Middle East: An end to US primacy?
By Jonathan Marcus
BBC diplomatic correspondent
Amidst the barrage of bad news from Iraq, the growing chaos in Gaza, instability in Lebanon and uncertainty in Israel, one thing emerges clearly.
The US invasion of Iraq and its quest to spread democracy throughout the region has had a series of profound but unintended consequences. Of these, the most important is the rise of Iran.
Washington's destruction of the Taleban regime in Afghanistan and its toppling of Saddam Hussein in Iraq served to destroy Tehran's main strategic competitors.
For a brief moment Iran too feared US intervention. It was at this moment that Tehran appeared most willing to explore talks.
But the Americans' increasing problems in Iraq showed that for the Iranians the cloud of US ascendancy did indeed have a silver-lining.
Iran now was free to step-up its influence throughout the region - in Iraq, in Lebanon and in the Palestinian territories.
Sunni governments - like the Egyptians, the Saudis and the Jordanians - watched with horror as their fears of a new Shia ascendancy appeared to be coming true.
Such fears have prompted the beginnings of a re-alignment.
"Something is happening that could have a strategic potential," says Dennis Ross, the US peace envoy to the Middle East during the Clinton years.
Ambassador Ross dates the genesis of this to Saudi Arabia's criticism of Hezbollah during last summer's Lebanon war.
"Iran," he said, was perceived by many Arab states "as trying to seize control of the Israel-Palestine issue and was using Hezbollah and Hamas as tools".
This the Saudis and the other Sunni states saw as a threat because, as Ambassador Ross put it, "if the Iranians were in a position in which they could control the most evocative symbols in the region they could use it against these regimes".
Add in the widespread unease at Iran's nuclear activities and you have a potential new alignment where the moderate Arab states and Israel all share common interests.
The Saudis have dusted-off their Middle East peace plan, and Riyadh, Cairo and Amman are all clamouring for a greater US push on the Palestinian front.
A US soldier in Iraq. File photo
US troops in Iraq face attacks almost on a daily basis
And if this is the price for a new alliance to contain Iran, then the Bush administration seems willing to at least go through the motions.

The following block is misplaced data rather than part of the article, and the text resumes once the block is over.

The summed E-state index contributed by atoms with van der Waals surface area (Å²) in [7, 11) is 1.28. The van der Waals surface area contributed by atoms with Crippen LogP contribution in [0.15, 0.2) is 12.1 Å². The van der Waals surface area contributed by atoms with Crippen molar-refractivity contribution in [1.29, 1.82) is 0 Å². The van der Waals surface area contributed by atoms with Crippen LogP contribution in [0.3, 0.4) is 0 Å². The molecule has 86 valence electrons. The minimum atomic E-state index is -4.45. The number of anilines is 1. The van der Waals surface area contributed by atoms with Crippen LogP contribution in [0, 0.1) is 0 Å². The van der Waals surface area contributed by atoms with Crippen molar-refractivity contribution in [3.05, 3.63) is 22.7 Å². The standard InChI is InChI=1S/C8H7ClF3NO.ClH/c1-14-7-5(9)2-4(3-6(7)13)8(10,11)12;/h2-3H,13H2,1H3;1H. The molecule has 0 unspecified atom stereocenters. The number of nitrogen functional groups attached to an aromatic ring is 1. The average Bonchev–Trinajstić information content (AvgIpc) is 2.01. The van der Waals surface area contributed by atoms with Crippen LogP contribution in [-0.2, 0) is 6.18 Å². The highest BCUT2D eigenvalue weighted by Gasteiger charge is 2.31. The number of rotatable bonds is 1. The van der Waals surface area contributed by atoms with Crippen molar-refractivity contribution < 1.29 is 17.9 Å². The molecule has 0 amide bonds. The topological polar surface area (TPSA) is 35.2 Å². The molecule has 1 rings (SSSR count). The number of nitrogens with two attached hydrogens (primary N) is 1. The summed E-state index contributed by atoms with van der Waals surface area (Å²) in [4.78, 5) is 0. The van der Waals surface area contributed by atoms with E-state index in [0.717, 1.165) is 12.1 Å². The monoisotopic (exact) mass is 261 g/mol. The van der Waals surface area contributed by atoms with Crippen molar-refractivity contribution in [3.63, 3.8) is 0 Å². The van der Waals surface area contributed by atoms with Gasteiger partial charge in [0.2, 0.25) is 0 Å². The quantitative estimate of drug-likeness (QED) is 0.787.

But given the bitter internecine rivalry between the Palestinian factions, can there really be any great hope of progress?
Israel's Prime Minister Ehud Olmert is seriously weakened too - battered by his poor showing in last summer's Lebanon war and a series of scandals that have afflicted the Israeli political system.
So for all the talk of a new US diplomatic push, Dennis Ross says that it is going to be very hard to make a strategic breakthrough now.
He put it to me this way: "Can weak leaders take on existential questions?"
So here, too, the Americans are going to have their work cut out.
But there is also a much more fundamental problem for the Americans.
The invasion of Iraq has paradoxically also served to bring an end to the era of US diplomatic primacy in the Middle East, says Richard Haass, president of the Council on Foreign Relations and a former State Department official.
"For much of the last two decades the US enjoyed an ahistoric advantage in the region, with the end of the Cold War and the domination that it showed in the region after Iraq invaded Kuwait," Mr Haass says.
"Now though, we are seeing something fundamentally different." It was, he says, the end of American primacy.
However, Mr Haass is quick to stress that this was not an end to American influence. The era of US domination is over, but it is not being replaced by any single country.
"Essentially, we are looking at a messier, a much more complicated, a much more troubled Middle East, where the capacity of the US to shape affairs is much-reduced," Mr Haass says.
For much of the last two decades the US enjoyed an ahistoric advantage in the region... Now though, we are seeing something fundamentally different
Richard Haass, US Council on Foreign Relations